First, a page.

Melinda Gates leads contraception battle
By Joanna Moorhead
Melinda Gates takes aim at the Catholic Church in her fight to improve access to contraception worldwide.
BILLIONAIRE Melinda Gates has thrown down the gauntlet to the Vatican with a vow to dedicate the rest of her life to improving access to contraception around the globe.
Mrs Gates – who with her husband, Bill, the founder of Microsoft, is one of the world’s leading philanthropic figures in development issues – predicted that women in Africa and Asia would soon be ”voting with their feet”, as women in the West had done, and would ignore the church’s ban on artificial birth control.
Mrs Gates, a Catholic, was a speaker at the London Summit on Family Planning organised by her foundation in conjunction with the British government and the United Nations Population Fund.
She said she had been inundated with messages of support from Catholic women, including nuns.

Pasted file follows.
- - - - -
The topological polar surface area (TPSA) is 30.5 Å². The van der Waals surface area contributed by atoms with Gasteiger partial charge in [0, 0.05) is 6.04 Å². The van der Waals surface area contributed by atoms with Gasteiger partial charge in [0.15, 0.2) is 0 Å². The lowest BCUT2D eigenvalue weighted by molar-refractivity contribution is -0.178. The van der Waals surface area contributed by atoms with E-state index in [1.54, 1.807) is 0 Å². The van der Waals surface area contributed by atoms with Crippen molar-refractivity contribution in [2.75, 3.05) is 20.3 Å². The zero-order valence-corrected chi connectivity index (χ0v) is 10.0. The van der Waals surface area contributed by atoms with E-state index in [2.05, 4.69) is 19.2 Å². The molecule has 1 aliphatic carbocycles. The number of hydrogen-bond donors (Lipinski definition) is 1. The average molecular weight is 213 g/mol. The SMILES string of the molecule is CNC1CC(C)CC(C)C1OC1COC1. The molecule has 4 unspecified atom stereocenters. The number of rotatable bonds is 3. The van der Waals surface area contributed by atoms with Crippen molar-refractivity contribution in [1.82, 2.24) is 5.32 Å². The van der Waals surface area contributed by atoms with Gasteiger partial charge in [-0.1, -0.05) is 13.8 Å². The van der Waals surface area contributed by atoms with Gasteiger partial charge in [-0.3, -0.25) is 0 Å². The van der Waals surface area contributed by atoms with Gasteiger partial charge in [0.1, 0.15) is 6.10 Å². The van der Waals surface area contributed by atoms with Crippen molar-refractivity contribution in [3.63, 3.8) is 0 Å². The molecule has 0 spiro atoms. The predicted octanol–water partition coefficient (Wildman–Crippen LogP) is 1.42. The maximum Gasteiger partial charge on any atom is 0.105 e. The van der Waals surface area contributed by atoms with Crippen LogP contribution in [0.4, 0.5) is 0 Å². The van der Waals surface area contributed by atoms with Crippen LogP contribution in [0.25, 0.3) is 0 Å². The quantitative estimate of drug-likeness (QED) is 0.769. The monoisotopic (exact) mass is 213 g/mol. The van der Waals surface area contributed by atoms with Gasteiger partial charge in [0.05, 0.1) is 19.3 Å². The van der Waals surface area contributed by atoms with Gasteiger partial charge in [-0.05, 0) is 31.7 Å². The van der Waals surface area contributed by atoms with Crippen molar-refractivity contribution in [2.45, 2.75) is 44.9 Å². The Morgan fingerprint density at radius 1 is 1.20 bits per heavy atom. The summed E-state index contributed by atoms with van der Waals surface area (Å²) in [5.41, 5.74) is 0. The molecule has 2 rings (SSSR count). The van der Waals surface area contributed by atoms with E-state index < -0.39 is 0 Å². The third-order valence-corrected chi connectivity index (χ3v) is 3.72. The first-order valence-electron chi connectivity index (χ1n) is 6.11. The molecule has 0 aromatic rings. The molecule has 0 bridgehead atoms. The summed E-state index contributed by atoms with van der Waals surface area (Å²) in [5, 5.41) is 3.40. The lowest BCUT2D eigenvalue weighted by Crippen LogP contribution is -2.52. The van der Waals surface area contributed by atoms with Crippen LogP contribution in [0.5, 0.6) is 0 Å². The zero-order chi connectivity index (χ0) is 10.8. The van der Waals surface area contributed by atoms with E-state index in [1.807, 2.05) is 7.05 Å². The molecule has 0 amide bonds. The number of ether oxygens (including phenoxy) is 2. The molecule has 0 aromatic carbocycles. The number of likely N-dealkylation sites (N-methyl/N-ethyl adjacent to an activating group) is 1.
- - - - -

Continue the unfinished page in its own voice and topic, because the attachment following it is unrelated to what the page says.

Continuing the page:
”A church is made up of its members, and one of the things this campaign might do is help women speak out,” she said.
Mrs Gates said that in the West the bishops said one thing but ordinary Catholics did another. ”In my country 82 per cent of Catholics say contraception is morally acceptable. So let the women in Africa decide. The choice is up to them.”
She admitted she had agonised over whether to speak out in defiance of the church hierarchy.
”As a Catholic I believe in this religion … But I also have to think about how we keep women alive.
”I believe in not letting women die, I believe in not letting babies die, and to me that’s more important than arguing about what method of contraception [is right].”
Being a woman and a mother were at the heart of her decision to focus on family planning, said Mrs Gates, who has three children, aged 16, 13 and 10.
”It would have been nice to stay as a private citizen but part of the reason why I’m so public is that it does take a woman to speak out about these issues.
”Why have women not been at the heart of the global health agenda? It’s because we’ve not had enough women speaking out. We need to give a voice to women all over the planet. This will be my life’s work.”
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